Občice

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Občice
Obcice Slovenia.JPG
Občice is located in Slovenia
Občice
Občice
Location in Slovenia
Coordinates: 45°43′52.36″N 15°3′26.25″E / 45.7312111°N 15.0572917°E / 45.7312111; 15.0572917Coordinates: 45°43′52.36″N 15°3′26.25″E / 45.7312111°N 15.0572917°E / 45.7312111; 15.0572917
Country Flag of Slovenia.svg Slovenia
Traditional region Lower Carniola
Statistical region Southeast Slovenia
Municipality Dolenjske Toplice
Area
 • Total 5.3 km2 (2.0 sq mi)
Elevation 236.5 m (775.9 ft)
Population (2002)
 • Total 19
[1]

Občice (pronounced [ˈopːtʃitsɛ]; in older sources also Občica,[2][3] German: Krapflern,[4] Gottscheerish: Kropflarn[5]) is a small settlement in the Municipality of Dolenjske Toplice in Slovenia. It lies on the eastern edge of the Gottschee region. The area is part of the historical region of Lower Carniola. The municipality is now included in the Southeast Slovenia Statistical Region.[6]

Geography[edit]

Črmošnjičica Creek in Občice

Občice is a clustered village lying on either side of Črmošnjičica Creek, also known as Wild Creek (Slovene: Divji potok), which soon sinks into the ground and then resurfaces below Kočevske Poljane along the road to Dolenjske Toplice. Some of the farms in the village are scattered across the nearby slopes above the valley. Nearby elevations include Little Rigelj Hill (Slovene: Mali Rigelj; 307 meters or 1,007 feet) to the northeast, where there are vineyards, and forested Green Hill (Slovene: Zelena gorica; 645 meters or 2,116 feet) to the west. There are tilled fields and meadows on both sides of the valley.[7]

Name[edit]

The Slovene name Občice is of uncertain origin. Like the toponyms Občine and Opčine, it may be derived from the Slovene adjective obči 'held in common' from the Slavic root *obьťь, referring to an early landholding arrangement.[8] The German name Krapflern is believed to be based on the surname of an early settler, Krapf or Kropf.[5]

History[edit]

Občice was a Gottschee German settlement. It was listed in the 1574 land registry as having two full farms divided into four half-farms with five owners, corresponding to a population between 20 and 25.[5] The population grew to 129 people living in 24 houses in 1869, but then declined, numbering only 56 people in 20 houses in 1921, and 69 people in 1936.[9]:254 At this time, the economy of the village was based on agriculture, with sales of potatoes, wheat, barley, rye, and beans to Novo Mesto, livestock sales at fairs, apples and plums to Straža, wine in the immediate area, and wood to the steam-powered sawmill at Straža.[3] The original inhabitants were evicted on 7 and 8 December 1941.[9]:184 In 1944/45 a Partisan courier station operated in house no. 7[Note 1] as well as the headquarters for courier relay line 15 (Slovene: TV 15), which coordinated 145 such stations.[7] A plaque commemorating the courier headquarters was unveiled on 21 July 1957.[9]:185 Most of the buildings in the village survived the war intact.[9]:184 After the war, the population of Občice increased to 75 in 1961. It then declined, but rose to 65 in 2011.[9]:185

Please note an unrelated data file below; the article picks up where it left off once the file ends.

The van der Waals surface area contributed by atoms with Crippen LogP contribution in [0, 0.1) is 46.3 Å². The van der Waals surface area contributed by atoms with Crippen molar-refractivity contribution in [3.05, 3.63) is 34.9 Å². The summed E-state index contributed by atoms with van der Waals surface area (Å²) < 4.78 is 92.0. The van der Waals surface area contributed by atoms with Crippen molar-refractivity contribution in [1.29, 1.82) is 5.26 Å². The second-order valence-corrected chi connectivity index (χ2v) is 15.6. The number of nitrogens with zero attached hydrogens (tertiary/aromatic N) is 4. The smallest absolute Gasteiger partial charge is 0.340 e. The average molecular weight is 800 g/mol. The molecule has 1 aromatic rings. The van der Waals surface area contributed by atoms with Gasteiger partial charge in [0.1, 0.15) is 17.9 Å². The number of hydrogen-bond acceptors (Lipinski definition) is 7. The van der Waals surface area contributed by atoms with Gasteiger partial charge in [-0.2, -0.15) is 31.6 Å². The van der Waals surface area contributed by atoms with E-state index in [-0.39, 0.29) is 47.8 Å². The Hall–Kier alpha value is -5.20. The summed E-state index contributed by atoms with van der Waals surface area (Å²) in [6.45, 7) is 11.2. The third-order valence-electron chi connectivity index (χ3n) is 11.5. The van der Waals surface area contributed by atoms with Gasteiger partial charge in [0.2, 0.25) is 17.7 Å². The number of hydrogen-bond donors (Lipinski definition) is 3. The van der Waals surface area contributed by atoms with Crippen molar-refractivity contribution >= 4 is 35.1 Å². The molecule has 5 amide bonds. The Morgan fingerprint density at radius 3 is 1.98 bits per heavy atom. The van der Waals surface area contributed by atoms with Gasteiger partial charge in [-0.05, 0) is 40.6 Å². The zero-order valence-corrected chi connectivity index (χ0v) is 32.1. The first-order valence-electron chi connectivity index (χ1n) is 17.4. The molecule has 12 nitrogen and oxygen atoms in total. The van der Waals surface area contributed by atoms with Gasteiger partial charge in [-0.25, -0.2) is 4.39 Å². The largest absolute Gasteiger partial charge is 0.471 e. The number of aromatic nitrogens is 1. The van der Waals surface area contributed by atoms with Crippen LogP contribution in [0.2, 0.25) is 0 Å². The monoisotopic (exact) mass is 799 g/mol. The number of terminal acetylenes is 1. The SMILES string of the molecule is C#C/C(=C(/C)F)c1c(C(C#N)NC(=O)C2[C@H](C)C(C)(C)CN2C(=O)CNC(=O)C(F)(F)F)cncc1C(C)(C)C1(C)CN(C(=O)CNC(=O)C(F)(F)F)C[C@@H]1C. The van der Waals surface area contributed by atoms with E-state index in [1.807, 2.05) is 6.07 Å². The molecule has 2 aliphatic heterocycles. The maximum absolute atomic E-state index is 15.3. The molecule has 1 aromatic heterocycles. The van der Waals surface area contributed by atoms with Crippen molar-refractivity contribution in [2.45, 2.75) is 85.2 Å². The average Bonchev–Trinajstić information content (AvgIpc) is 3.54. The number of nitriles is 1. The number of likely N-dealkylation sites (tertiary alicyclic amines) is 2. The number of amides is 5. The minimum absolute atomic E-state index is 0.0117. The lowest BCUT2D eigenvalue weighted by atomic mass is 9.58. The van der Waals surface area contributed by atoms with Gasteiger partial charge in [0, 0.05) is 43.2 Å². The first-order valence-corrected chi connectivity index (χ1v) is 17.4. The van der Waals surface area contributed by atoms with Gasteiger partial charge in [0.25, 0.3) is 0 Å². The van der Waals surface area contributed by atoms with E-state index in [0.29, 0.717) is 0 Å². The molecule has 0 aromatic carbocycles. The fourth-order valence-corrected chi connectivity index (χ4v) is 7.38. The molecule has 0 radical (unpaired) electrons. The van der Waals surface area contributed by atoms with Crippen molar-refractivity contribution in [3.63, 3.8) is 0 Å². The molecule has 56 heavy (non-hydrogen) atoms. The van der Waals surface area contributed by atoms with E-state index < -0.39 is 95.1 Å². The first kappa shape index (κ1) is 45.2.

Society of Native Gottschee Settlers[edit]

Society of Native Gottschee Settlers

The Society of Native Gottschee Settlers[10] (Društvo Kočevarjev staroselcev / Gottscheer Altsiedlerverein) founded by descendants of Gottschee Germans in neighboring Kočevske Poljane in 1992, among them some of the last speakers of Gottscheerish, has its seat in a former inn purchased by the association in 1998.[11] In 2012, the younger generation also founded the Črmošnjice Institute (German: Einrichtung Moschnitze)[12] and the Srobotnik Cultural Tourism Association (German: Kulturtouristische Verein unter dem Gutenberg).[12]

Notable people[edit]

Notable people that were born or lived in Občice include:

  • Rudolf Kapš (a.k.a. Rudolf Kapsch) (1916–1988), local historian[9]:185

Notes[edit]

  1. ^ Cited as house no. 6 or 8 elsewhere.[9]:185

References[edit]

  1. ^ Statistical Office of the Republic of Slovenia
  2. ^ Intelligenzblatt zur Laibacher Zeitung, no. 141. 24 November 1849, p. 36.
  3. ^ a b Krajevni leksikon Dravske Banovine. 1937. Ljubljana: Zveza za tujski promet za Slovenijo, p. 471.
  4. ^ Ferenc, Mitja. 2007. Nekdanji nemški jezikovni otok na kočevskem. Kočevje: Pokrajinski muzej, p. 4.
  5. ^ a b c Petschauer, Erich. 1980. "Die Gottscheer Siedlungen – Ortsnamenverzeichnis." In Das Jahrhundertbuch der Gottscheer (pp. 181–197). Klagenfurt: Leustik.
  6. ^ Dolenjske Toplice municipal site
  7. ^ a b Savnik, Roman, ed. 1971. Krajevni leksikon Slovenije, vol. 2. Ljubljana: Državna založba Slovenije, pp. 518–519.
  8. ^ Snoj, Marko. 2009. Etimološki slovar slovenskih zemljepisnih imen. Ljubljana: Modrijan and Založba ZRC, p. 286.
  9. ^ a b c d e f g Ferenc, Mitja, & Gojko Zupan. 2012. Izgubljene kočevske vasi, vol. 2 (K–P). Ljubljana: Znanstvena založba Filozofske fakultete Univerze v Ljubljani.
  10. ^ Pokrajinski muzej Kočevje: Vsi niso odšli / Not all of them left Archived 2012-04-02 at the Wayback Machine.
  11. ^ Društvo Kočevarjev staroselcev
  12. ^ a b Zavod Mošnice - Moschnitze.

External links[edit]